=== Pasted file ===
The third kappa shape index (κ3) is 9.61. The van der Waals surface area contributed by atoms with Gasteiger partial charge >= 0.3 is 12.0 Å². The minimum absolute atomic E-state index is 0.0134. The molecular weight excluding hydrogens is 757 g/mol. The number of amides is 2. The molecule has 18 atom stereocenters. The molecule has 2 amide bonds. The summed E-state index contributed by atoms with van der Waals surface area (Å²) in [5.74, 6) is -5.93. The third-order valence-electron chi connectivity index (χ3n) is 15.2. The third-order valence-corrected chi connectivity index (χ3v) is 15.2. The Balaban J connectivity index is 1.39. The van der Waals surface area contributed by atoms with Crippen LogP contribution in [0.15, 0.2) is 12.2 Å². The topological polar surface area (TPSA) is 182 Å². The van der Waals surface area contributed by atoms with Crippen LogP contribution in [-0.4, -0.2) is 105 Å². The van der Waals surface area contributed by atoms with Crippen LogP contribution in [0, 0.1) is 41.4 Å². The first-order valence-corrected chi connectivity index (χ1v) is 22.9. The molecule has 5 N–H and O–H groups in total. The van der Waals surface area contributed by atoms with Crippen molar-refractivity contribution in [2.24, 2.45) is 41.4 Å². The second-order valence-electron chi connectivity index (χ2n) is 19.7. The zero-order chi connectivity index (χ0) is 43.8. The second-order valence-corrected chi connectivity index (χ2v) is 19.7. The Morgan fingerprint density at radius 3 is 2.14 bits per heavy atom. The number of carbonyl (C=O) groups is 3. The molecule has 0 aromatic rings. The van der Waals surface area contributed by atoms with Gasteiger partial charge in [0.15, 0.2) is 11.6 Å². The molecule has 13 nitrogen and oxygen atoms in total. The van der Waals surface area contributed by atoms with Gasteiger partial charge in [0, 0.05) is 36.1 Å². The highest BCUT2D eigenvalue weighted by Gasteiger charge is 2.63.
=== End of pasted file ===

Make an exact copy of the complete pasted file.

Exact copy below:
The third kappa shape index (κ3) is 9.61. The van der Waals surface area contributed by atoms with Gasteiger partial charge >= 0.3 is 12.0 Å². The minimum absolute atomic E-state index is 0.0134. The molecular weight excluding hydrogens is 757 g/mol. The number of amides is 2. The molecule has 18 atom stereocenters. The molecule has 2 amide bonds. The summed E-state index contributed by atoms with van der Waals surface area (Å²) in [5.74, 6) is -5.93. The third-order valence-electron chi connectivity index (χ3n) is 15.2. The third-order valence-corrected chi connectivity index (χ3v) is 15.2. The Balaban J connectivity index is 1.39. The van der Waals surface area contributed by atoms with Crippen LogP contribution in [0.15, 0.2) is 12.2 Å². The topological polar surface area (TPSA) is 182 Å². The van der Waals surface area contributed by atoms with Crippen LogP contribution in [-0.4, -0.2) is 105 Å². The van der Waals surface area contributed by atoms with Crippen LogP contribution in [0, 0.1) is 41.4 Å². The first-order valence-corrected chi connectivity index (χ1v) is 22.9. The molecule has 5 N–H and O–H groups in total. The van der Waals surface area contributed by atoms with Crippen molar-refractivity contribution in [2.24, 2.45) is 41.4 Å². The second-order valence-electron chi connectivity index (χ2n) is 19.7. The zero-order chi connectivity index (χ0) is 43.8. The second-order valence-corrected chi connectivity index (χ2v) is 19.7. The Morgan fingerprint density at radius 3 is 2.14 bits per heavy atom. The number of carbonyl (C=O) groups is 3. The molecule has 0 aromatic rings. The van der Waals surface area contributed by atoms with Gasteiger partial charge in [0.15, 0.2) is 11.6 Å². The molecule has 13 nitrogen and oxygen atoms in total. The van der Waals surface area contributed by atoms with Gasteiger partial charge in [0, 0.05) is 36.1 Å². The highest BCUT2D eigenvalue weighted by Gasteiger charge is 2.63.